You don't need to be James Dalton to know that bar fights are scary. (If you don't know who James Dalton is, however, you do need to go watch Road House.) Bar fights can also create legal problems for bar owners. For example, do bar owners have a duty to keep their patrons safe from harm caused by fights? In Lloyd v. Underpass Enterprises, Inc. t/a The Harem, the Appellate Division dealt with this issue in the context of a somewhat unusual situation — a fight between two people that started in the club but ended up outside the club, and injured an individual who was not one of the combatants.
In Lloyd, plaintiff was playing "poker tournament style" in a hotel room with some co-workers, including Cecil George. After the game, they decided to visit a gentleman's club. George invited a friend, who had not been at the poker game, to join them at the club. About an hour after arriving, plaintiff saw George fighting with someone who "may have been" the friend George invited to the club. The club's bouncers broke up the fight, "escorted George and the other combatant outside to the parking lot," and then waited near the club's entrance. Plaintiff followed them out. The Appellate Division described what happened next:
[Plaintiff] was standing near George when he saw the other combatant rushing quickly, looking "menacing and coming at [them] with intent." [Plaintiff] stepped in between George and the person rushing at them to "put [him]self as a barrier between [the other combatant] and [George]." [Plaintiff] stated "[e]verything happened quickly." He awoke four days later in the hospital, having sustained a serious head injury.
Plaintiff sued the club. The club moved for summary judgment, and the trial court granted its motion. Plaintiff appealed, but the Appellate Division affirmed the trial court's decision.
The trial court held that the club had no duty to plaintiff because the incident was not foreseeable. Specifically, the court held that "it was not foreseeable that a third party, not in any way involved in the fight inside would voluntarily leave and put himself in between the two formerly fighting patrons." Therefore, even if the club had a general duty to protect its patrons, that duty did not "continue" to an unforeseeable situation where a patron placed "himself in harm's way voluntarily."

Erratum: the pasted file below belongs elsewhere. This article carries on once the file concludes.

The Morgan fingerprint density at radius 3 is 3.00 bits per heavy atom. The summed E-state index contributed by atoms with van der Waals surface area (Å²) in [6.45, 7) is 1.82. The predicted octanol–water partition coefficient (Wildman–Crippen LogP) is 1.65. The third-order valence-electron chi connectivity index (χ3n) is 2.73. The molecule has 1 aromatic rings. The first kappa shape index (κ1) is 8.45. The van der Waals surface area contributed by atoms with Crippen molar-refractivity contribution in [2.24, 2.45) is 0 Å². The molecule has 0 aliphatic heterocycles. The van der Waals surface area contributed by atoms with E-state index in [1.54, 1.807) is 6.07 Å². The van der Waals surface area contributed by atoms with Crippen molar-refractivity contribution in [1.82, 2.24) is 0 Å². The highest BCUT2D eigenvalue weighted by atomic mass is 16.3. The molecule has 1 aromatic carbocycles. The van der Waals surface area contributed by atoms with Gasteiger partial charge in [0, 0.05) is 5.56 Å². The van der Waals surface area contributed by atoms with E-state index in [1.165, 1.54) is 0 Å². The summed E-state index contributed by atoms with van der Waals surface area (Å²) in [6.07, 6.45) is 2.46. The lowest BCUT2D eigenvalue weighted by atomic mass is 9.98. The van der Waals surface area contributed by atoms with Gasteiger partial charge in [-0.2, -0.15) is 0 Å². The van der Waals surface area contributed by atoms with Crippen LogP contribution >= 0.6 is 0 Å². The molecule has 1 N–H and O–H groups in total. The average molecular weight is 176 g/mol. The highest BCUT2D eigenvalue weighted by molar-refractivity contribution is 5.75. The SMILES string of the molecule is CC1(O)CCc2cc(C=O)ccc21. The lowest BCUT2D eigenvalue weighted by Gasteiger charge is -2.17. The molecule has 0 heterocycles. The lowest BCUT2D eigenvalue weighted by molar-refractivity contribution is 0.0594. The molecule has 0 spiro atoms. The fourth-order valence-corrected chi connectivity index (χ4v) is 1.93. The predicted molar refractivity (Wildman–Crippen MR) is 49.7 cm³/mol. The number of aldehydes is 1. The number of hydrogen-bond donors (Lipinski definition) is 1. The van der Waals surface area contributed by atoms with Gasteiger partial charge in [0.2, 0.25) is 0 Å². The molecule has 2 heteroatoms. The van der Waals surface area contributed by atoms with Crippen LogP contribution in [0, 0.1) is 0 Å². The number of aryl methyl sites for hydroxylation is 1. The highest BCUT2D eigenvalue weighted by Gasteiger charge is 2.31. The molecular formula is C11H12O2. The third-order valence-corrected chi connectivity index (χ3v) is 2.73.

On appeal, plaintiff argued that the club had "actual knowledge of a dangerous condition based on the fight between two patrons inside the club," and thus had a duty to protect him from a known danger. The Appellate Division disagreed. It held that, "[Defendant] was not involved in the fight and simply decided to step in to help a friend." It further held that "[t]here was no evidence of prior similar incidents, that the fight would continue outside, or that the [club] was familiar with the combatant," therefore it was not foreseeable that defendant would have been in any danger outside. Like the trial court, the Appellate Division noted that plaintiff put himself in harm's way voluntarily, by "decid[ing] to shield one person from another."
In its opinion, the Appellate Division distinguished the facts of Lloyd from the facts of a similar case, Cassanello v. Luddy. In that case, plaintiff was approached by two rowdy, drunk patrons while inside a bar. While they did not fight, the bouncer did have to separate the two men from plaintiff. After plaintiff left, the two followed him out, trailed by the bouncer, and accosted plaintiff again, eventually attacking him with an "axe hammer." Plaintiff sued the bar. In seeking to avoid liability, the bar argued that "its legal duty to the plaintiff ended once the plaintiff left the tavern." The trial court disagreed, holding that, because of the incident inside the bar involving plaintiff and the two patrons, it was foreseeable that the two patrons might seek to do harm to plaintiff when he left the bar. While the exact incident may not have been foreseeable, it was foreseeable that something like it would happen, therefore the bar had a duty to protect plaintiff.
This was not the case in Lloyd, where plaintiff was not involved in the fight inside the bar and instead, according to the court, voluntarily put himself in harm's way when the fight moved outside. Accordingly, plaintiff could not hold the club liable for his injuries.